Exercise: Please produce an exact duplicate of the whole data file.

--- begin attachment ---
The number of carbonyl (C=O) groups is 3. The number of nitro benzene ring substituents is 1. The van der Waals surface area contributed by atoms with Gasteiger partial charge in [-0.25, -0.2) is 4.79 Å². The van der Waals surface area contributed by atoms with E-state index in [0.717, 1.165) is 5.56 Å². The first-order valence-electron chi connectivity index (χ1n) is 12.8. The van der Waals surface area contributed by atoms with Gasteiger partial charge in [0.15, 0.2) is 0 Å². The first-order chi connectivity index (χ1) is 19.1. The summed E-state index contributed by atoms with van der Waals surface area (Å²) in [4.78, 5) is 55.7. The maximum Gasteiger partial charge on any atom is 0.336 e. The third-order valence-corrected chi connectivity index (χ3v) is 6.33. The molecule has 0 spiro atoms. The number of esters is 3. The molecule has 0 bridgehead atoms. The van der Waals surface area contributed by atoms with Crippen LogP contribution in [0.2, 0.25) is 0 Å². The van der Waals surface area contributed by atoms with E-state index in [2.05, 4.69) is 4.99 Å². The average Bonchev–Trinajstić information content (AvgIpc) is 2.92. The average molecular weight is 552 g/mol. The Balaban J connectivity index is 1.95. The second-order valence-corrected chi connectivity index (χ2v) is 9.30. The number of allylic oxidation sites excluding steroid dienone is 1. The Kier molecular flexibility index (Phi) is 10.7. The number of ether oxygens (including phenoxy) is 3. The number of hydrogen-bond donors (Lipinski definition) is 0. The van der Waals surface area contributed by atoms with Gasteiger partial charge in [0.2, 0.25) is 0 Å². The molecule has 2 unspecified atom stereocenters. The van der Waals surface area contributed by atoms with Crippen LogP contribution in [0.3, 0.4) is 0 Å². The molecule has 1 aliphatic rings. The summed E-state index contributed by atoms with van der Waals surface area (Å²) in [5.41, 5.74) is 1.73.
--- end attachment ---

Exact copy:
The number of carbonyl (C=O) groups is 3. The number of nitro benzene ring substituents is 1. The van der Waals surface area contributed by atoms with Gasteiger partial charge in [-0.25, -0.2) is 4.79 Å². The van der Waals surface area contributed by atoms with E-state index in [0.717, 1.165) is 5.56 Å². The first-order valence-electron chi connectivity index (χ1n) is 12.8. The van der Waals surface area contributed by atoms with Gasteiger partial charge in [0.15, 0.2) is 0 Å². The first-order chi connectivity index (χ1) is 19.1. The summed E-state index contributed by atoms with van der Waals surface area (Å²) in [4.78, 5) is 55.7. The maximum Gasteiger partial charge on any atom is 0.336 e. The third-order valence-corrected chi connectivity index (χ3v) is 6.33. The molecule has 0 spiro atoms. The number of esters is 3. The molecule has 0 bridgehead atoms. The van der Waals surface area contributed by atoms with Crippen LogP contribution in [0.2, 0.25) is 0 Å². The van der Waals surface area contributed by atoms with E-state index in [2.05, 4.69) is 4.99 Å². The average Bonchev–Trinajstić information content (AvgIpc) is 2.92. The average molecular weight is 552 g/mol. The Balaban J connectivity index is 1.95. The second-order valence-corrected chi connectivity index (χ2v) is 9.30. The number of allylic oxidation sites excluding steroid dienone is 1. The Kier molecular flexibility index (Phi) is 10.7. The number of ether oxygens (including phenoxy) is 3. The number of hydrogen-bond donors (Lipinski definition) is 0. The van der Waals surface area contributed by atoms with Gasteiger partial charge in [0.2, 0.25) is 0 Å². The molecule has 2 unspecified atom stereocenters. The van der Waals surface area contributed by atoms with Crippen LogP contribution in [0.3, 0.4) is 0 Å². The molecule has 1 aliphatic rings. The summed E-state index contributed by atoms with van der Waals surface area (Å²) in [5.41, 5.74) is 1.73.